Other assets, such as music, photos, movies, or other digital files can often be passed to beneficiaries. But to do this, you will need to leave instructions on how to access them. You may also decide to pass on any seller-accounts (if transferable), along with the items for sale in your Will.

For banking and other online accounts, it is more important than ever to provide clear instructions on how to access these to help with the Probate process.

Ultimately, different online platforms have different rules and, as such, it’s important to understand the policies for each online service you use to ensure you know who owns what, and who has access rights to your digital legacy.

Who can help protect your digital legacy?

You should leave instructions on how to deal with any online accounts and assets with your lawyer as part of the Will-writing process. This can include your log-in information.

To find out how to protect your digital legacy, speak to one of our expert team at legalmatters by calling 01243 216900 or email us at

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Cryptocurrency and your Will

How will cryptocurrencies affect inheritances?

Cryptocurrency is, in the most basic terms, an alternative digital currency to traditional government-issued currency. A recent survey by Dalia revealed that 5% of the UK are planning to buy cryptocurrency in the next six months, with 9% already owning cryptocurrency. Experts even predict that 33% of millennials will own some form of cryptocurrency by the end of this year.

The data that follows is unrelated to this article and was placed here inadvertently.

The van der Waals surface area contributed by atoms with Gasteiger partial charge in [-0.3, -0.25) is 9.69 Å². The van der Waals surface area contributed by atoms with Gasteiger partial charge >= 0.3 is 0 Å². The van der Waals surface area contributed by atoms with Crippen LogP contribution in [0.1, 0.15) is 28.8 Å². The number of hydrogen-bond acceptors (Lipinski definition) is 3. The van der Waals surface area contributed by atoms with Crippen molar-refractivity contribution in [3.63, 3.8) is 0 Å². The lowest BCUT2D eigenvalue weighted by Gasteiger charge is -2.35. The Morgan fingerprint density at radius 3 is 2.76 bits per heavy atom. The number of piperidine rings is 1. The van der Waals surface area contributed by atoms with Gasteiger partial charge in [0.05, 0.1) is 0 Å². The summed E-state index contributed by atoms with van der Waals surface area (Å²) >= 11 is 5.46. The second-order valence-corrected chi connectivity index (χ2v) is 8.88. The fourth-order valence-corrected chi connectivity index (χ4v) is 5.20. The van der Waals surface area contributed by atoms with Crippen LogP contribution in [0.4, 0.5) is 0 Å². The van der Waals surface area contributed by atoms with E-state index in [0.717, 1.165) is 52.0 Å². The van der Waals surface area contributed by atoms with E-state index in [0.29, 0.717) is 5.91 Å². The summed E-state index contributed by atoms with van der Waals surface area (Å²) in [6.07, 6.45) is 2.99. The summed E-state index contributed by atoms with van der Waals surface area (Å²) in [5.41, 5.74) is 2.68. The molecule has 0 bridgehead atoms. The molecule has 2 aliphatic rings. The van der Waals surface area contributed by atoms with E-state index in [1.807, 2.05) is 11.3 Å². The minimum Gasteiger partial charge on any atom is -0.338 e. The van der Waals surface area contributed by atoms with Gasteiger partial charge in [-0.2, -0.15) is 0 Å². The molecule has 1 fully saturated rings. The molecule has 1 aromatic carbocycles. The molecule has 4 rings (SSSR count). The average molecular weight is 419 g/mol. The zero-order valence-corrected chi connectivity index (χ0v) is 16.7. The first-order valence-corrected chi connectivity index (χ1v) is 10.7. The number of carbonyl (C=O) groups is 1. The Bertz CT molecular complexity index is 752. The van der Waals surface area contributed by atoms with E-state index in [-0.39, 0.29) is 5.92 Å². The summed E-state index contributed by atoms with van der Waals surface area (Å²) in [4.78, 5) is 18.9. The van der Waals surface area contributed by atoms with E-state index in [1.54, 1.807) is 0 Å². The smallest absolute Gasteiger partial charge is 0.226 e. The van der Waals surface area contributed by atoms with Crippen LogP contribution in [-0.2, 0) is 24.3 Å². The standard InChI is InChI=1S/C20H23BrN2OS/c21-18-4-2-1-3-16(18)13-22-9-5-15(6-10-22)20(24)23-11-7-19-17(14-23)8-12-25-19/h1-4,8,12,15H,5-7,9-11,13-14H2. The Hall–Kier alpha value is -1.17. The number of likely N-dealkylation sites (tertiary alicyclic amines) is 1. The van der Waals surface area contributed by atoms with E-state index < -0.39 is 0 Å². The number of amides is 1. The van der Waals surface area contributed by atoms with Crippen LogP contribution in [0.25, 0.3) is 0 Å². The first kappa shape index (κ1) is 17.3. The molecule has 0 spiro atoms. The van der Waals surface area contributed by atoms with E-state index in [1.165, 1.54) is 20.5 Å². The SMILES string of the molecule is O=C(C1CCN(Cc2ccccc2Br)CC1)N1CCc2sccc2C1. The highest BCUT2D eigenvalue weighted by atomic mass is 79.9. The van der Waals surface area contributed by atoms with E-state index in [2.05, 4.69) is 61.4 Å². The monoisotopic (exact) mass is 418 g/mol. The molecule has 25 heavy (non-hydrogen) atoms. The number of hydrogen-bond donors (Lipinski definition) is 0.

The question is – with more people investing in cryptocurrency, how will it affect inheritance when these people die?

Firstly, it’s important to learn which types of cryptocurrencies are currently the most popular. Here are some of the most common forms of cryptocurrency and their codes:

  • Bitcoin (BTC)
  • Litecoin (LTC)
  • Ripple (XRP)
  • Ethereum (ETH)
  • Zcash (EC)
  • Monero (XMR)

Make sure you provide wallet keys in your Will
It’s essential to tell you future beneficiaries you have invested in cryptocurrency and to list the details of your cryptocurrency wallet in your Will. This is because it’s purchased under a pseudonym and can be very hard to trace if your beneficiaries don’t have the wallet details. By providing your public and private keys in your Will, you’re making it much easier for your beneficiaries to access the wallet. Some cryptocurrency providers have policies in place to transfer any cryptocurrency to beneficiaries or next of kin, though at the moment they are hesitant to have these crucial conversations for fear of fraudster activity.

Cryptocurrency is an intangible asset and eligible for Inheritance Tax
HMRC now treats cryptocurrencies as any other currency – so it’s not exempt from Inheritance Tax and should be listed on your Will. Cryptocurrency is one of the fastest growing currencies in value, so it’s important to keep track of how much your cryptocurrency fluctuates over time. The current standard exemption threshold for Inheritance Tax is £325,000. For example, if you have £100,000 in Bitcoin in 2018, it may grow to £400,000 by the time you die. If this is the case, your beneficiaries will need to pay a 40% Inheritance Tax rate on the £75,000 that exceeds the threshold.

For help with this, or on any aspect of Will writing, please give us a call at legalmatters on 01243 216900 or email us at for further details.

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Aretha Franklin

‘The Franklin trap’

Aretha Franklin died last week, and it has come to light that she did not have a Will, despite having an estimated fortune of over $80 million.

So, here’s a song title challenge for you – see how many you can spot!